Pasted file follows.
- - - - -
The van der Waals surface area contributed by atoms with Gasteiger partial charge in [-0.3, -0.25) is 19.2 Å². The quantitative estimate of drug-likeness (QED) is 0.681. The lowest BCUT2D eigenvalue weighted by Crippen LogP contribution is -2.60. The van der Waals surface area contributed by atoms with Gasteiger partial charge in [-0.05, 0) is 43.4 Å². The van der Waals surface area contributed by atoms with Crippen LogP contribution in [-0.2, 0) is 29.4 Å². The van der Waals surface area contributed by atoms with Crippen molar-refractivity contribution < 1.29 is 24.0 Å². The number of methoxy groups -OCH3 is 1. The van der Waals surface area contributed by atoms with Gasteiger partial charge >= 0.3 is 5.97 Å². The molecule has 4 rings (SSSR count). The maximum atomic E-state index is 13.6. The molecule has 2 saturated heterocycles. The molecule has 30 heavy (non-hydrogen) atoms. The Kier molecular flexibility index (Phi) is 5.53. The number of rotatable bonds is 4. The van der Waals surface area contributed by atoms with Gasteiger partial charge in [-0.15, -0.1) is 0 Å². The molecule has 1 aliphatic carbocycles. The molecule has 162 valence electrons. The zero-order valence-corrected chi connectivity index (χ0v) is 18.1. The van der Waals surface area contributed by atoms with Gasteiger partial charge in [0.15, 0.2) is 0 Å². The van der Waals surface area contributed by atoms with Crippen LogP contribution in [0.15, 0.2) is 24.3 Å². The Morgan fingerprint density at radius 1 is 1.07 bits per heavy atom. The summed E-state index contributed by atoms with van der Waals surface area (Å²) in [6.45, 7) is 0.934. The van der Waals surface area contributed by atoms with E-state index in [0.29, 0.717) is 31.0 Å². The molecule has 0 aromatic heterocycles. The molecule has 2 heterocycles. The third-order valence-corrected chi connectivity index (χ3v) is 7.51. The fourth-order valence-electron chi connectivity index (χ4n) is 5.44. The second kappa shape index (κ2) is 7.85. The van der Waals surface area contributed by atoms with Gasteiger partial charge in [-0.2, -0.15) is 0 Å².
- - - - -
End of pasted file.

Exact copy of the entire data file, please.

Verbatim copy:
The van der Waals surface area contributed by atoms with Gasteiger partial charge in [-0.3, -0.25) is 19.2 Å². The quantitative estimate of drug-likeness (QED) is 0.681. The lowest BCUT2D eigenvalue weighted by Crippen LogP contribution is -2.60. The van der Waals surface area contributed by atoms with Gasteiger partial charge in [-0.05, 0) is 43.4 Å². The van der Waals surface area contributed by atoms with Crippen LogP contribution in [-0.2, 0) is 29.4 Å². The van der Waals surface area contributed by atoms with Crippen molar-refractivity contribution < 1.29 is 24.0 Å². The number of methoxy groups -OCH3 is 1. The van der Waals surface area contributed by atoms with Gasteiger partial charge >= 0.3 is 5.97 Å². The molecule has 4 rings (SSSR count). The maximum atomic E-state index is 13.6. The molecule has 2 saturated heterocycles. The molecule has 30 heavy (non-hydrogen) atoms. The Kier molecular flexibility index (Phi) is 5.53. The number of rotatable bonds is 4. The van der Waals surface area contributed by atoms with Gasteiger partial charge in [-0.15, -0.1) is 0 Å². The molecule has 1 aliphatic carbocycles. The molecule has 162 valence electrons. The zero-order valence-corrected chi connectivity index (χ0v) is 18.1. The van der Waals surface area contributed by atoms with Gasteiger partial charge in [0.15, 0.2) is 0 Å². The van der Waals surface area contributed by atoms with Crippen LogP contribution in [0.15, 0.2) is 24.3 Å². The Morgan fingerprint density at radius 1 is 1.07 bits per heavy atom. The summed E-state index contributed by atoms with van der Waals surface area (Å²) in [6.45, 7) is 0.934. The van der Waals surface area contributed by atoms with E-state index in [0.29, 0.717) is 31.0 Å². The molecule has 0 aromatic heterocycles. The molecule has 2 heterocycles. The third-order valence-corrected chi connectivity index (χ3v) is 7.51. The fourth-order valence-electron chi connectivity index (χ4n) is 5.44. The second kappa shape index (κ2) is 7.85. The van der Waals surface area contributed by atoms with Gasteiger partial charge in [-0.2, -0.15) is 0 Å².